TOMPKINS: I do view the solicitor as being the keeper of the law for the department, and at times there are legal decisions that I make that do influence policy. I’ll give you an example. In Indian law context, we have the Supreme Court Carcieri decision, which concluded that tribes that were under federal jurisdiction in one year, 1934, were eligible to take land into trust. That holding by the Supreme Court left a lot of unanswered questions. Which tribes were under federal jurisdiction? And how do you determine that in 1934? So I issued an M-Opinion establishing a test to determine if a tribe was under federal jurisdiction in 1934. And that has guided us for the duration of this administration in deciding whether a tribe is eligible to take land into trust. So that was a legal question that I interpreted and it now has an effect on our program for taking land into trust. You have to meet certain criteria, and you have to show you had a relationship with the federal government before 1934 and demonstrate that that had not been terminated before 1934. Being under federal jurisdiction is not equivalent to being federally recognized. So all of those legal tenets impact a program that the DIA [Division of Indian Affairs] runs in support of tribes.

NR&E: What other thumbprints?

TOMPKINS: Other thumbprints, I would say, are obviously in our settlement decisions such as cases that we decide to settle, be it if we have an adverse ruling on the scope of, for instance, the NEPA [National Environmental Policy Act] that we’ve conducted. Sometimes we settle those cases and engage in more extensive NEPA analysis. In the Endangered Species Act area, we provide lots of advice about applying the Fish and Wildlife Service’s PECE policy [Policy for the Evaluation of Conservation Efforts When Making Listing Decisions], which looks at candidate conservation agreements and assurances and how do you apply that criteria and that policy in your decision making as an agency, often BLM and their records of decision on land use plans. So our legal advice is inextricably intertwined with the policy decisions of this department, and they arise when we exercise our FLPMA [Federal Land Policy and Management Act] authority to withdraw areas from review.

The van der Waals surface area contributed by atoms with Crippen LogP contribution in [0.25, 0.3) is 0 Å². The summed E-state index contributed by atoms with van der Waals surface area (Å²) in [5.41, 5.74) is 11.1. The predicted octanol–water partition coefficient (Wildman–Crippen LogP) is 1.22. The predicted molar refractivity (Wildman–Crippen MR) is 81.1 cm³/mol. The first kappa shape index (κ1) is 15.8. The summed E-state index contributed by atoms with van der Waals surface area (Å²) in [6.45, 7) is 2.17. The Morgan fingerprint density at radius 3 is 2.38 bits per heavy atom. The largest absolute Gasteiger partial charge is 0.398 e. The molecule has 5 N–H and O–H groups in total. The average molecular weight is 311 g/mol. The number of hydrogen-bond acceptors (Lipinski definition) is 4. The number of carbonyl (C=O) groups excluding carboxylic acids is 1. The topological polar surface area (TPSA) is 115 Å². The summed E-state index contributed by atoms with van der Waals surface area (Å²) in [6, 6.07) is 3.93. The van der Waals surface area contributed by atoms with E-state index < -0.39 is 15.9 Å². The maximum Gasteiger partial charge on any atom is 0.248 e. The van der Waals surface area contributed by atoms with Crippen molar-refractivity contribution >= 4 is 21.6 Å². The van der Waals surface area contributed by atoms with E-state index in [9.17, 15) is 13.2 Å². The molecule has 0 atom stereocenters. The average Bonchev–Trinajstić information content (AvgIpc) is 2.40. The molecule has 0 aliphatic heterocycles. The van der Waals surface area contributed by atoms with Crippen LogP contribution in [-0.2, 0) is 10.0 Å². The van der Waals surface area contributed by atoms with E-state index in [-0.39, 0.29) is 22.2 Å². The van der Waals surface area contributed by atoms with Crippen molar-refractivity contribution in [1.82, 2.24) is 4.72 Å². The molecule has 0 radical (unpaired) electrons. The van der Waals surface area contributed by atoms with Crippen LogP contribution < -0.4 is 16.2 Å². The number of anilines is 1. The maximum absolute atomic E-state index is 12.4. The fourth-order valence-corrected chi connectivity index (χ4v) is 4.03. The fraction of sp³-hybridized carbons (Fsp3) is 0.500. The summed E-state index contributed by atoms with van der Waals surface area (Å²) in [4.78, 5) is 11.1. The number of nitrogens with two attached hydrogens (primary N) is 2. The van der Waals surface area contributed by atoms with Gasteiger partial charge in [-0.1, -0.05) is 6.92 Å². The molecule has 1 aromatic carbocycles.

I’d also say a big part of our office that has left its mark is in the renewables area. We have been at the frontier of authorizing the first renewable projects on federal lands in this country, and I’m really proud of the work the solicitor’s office has done to ensure those are very strong legal decisions. We have prevailed in the courts time and time again on almost all of our decisions in that arena, so that’s where we’re also leaving our mark.

NR&E: Whatever has happened to Cape Wind? I heard a lot about it years ago, and now I haven’t heard anything.

TOMPKINS: Yes. Well, Cape Wind, that was the first offshore leasing wind project that was approved, and it’s in litigation. It’s in the appellate stage and we are waiting for a ruling from the judge in that case. But it raises some novel questions and interesting questions under NEPA and the Migratory Bird Treaty Act and the interplay of all of those legal regimes with authorizing offshore wind. So that’ll be a good indicator of where the law is headed on those new kinds of projects.

NR&E: What do you enjoy most about your job? You described some of it, I think, but I want a better picture.

TOMPKINS: Yes. I enjoy the problem-solving focus of this job and the rapid pace. I like that every new day presents a new issue, and you have to work with your colleagues to find a path forward that’s intellectually tight, legally sound, and good government. So every day presents a challenge, and it’s really rewarding when you figure out a path through those challenges day after day.

NR&E: I think that might be the reason I stuck around here for about 35 years. You have this wonderful view of the Washington monument from your office.

TOMPKINS: Yes.

NR&E: Your desk used to be here at the other window.

TOMPKINS: Correct.

NR&E: It looked out at the Washington Monument. Why did you change it? Was it too distracting or . . .

TOMPKINS: I don’t know why, but some interior designer came in and moved it over there. (laughter)

NR&E: Without your direction?

TOMPKINS: I’m not in charge of the furniture. I’m not in charge of everything around here.

NR&E: What’s the least enjoyable aspect of your job?

TOMPKINS: The least enjoyable aspect is that you don’t get to have quiet moments to read all of the literature and case law on one issue, and you don’t have those moments to ponder the universe and think about one issue on a long-term basis. That’s the one thing that’s hard for me as a lawyer to not be able to do.

NR&E: You don’t have enough time to sink your teeth into all the aspects of an issue . . .

TOMPKINS: Correct.

NR&E: . . . or its background and do a literature search and . . .

TOMPKINS: Exactly.

NR&E: . . . discover stuff. You have to delegate that. But you’ve got 340 lawyers to do that for you.

TOMPKINS: And that is the thing that I love about this job is that I can rely on all of the lawyers in my office to help me solve those legal questions.

NR&E: Usually when I ask that question, the answer is it’s the paper work, the personnel issues, (laughter) the interoffice politics you have to sort through or decide upon. But you don’t have those problems.